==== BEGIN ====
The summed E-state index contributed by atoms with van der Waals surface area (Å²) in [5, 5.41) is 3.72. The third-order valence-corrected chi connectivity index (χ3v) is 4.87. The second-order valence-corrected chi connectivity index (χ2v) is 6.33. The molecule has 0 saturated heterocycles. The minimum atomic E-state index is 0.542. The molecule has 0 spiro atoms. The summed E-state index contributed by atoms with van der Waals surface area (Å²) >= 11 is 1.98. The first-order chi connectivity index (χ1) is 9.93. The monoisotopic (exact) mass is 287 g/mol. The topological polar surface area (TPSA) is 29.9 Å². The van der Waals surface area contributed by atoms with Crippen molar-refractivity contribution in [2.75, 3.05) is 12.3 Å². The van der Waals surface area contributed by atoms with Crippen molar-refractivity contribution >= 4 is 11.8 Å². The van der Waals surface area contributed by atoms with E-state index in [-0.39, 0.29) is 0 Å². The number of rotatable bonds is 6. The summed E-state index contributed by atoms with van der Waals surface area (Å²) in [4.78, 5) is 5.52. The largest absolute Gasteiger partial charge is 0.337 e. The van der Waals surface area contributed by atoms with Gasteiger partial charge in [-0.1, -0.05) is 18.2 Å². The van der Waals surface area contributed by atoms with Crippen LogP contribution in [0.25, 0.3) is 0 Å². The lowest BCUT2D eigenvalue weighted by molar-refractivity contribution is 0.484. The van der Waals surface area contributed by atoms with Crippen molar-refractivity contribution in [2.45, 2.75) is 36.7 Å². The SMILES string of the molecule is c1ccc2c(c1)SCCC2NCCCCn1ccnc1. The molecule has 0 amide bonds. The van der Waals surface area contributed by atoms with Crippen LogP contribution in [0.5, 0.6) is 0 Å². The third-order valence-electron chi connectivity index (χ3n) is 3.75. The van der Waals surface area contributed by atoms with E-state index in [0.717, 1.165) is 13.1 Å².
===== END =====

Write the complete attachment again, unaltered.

The summed E-state index contributed by atoms with van der Waals surface area (Å²) in [5, 5.41) is 3.72. The third-order valence-corrected chi connectivity index (χ3v) is 4.87. The second-order valence-corrected chi connectivity index (χ2v) is 6.33. The molecule has 0 saturated heterocycles. The minimum atomic E-state index is 0.542. The molecule has 0 spiro atoms. The summed E-state index contributed by atoms with van der Waals surface area (Å²) >= 11 is 1.98. The first-order chi connectivity index (χ1) is 9.93. The monoisotopic (exact) mass is 287 g/mol. The topological polar surface area (TPSA) is 29.9 Å². The van der Waals surface area contributed by atoms with Crippen molar-refractivity contribution in [2.75, 3.05) is 12.3 Å². The van der Waals surface area contributed by atoms with Crippen molar-refractivity contribution >= 4 is 11.8 Å². The van der Waals surface area contributed by atoms with E-state index in [-0.39, 0.29) is 0 Å². The number of rotatable bonds is 6. The summed E-state index contributed by atoms with van der Waals surface area (Å²) in [4.78, 5) is 5.52. The largest absolute Gasteiger partial charge is 0.337 e. The van der Waals surface area contributed by atoms with Gasteiger partial charge in [-0.1, -0.05) is 18.2 Å². The van der Waals surface area contributed by atoms with Crippen LogP contribution in [0.25, 0.3) is 0 Å². The lowest BCUT2D eigenvalue weighted by molar-refractivity contribution is 0.484. The van der Waals surface area contributed by atoms with Crippen molar-refractivity contribution in [2.45, 2.75) is 36.7 Å². The SMILES string of the molecule is c1ccc2c(c1)SCCC2NCCCCn1ccnc1. The molecule has 0 amide bonds. The van der Waals surface area contributed by atoms with Crippen LogP contribution in [0.5, 0.6) is 0 Å². The third-order valence-electron chi connectivity index (χ3n) is 3.75. The van der Waals surface area contributed by atoms with E-state index in [0.717, 1.165) is 13.1 Å².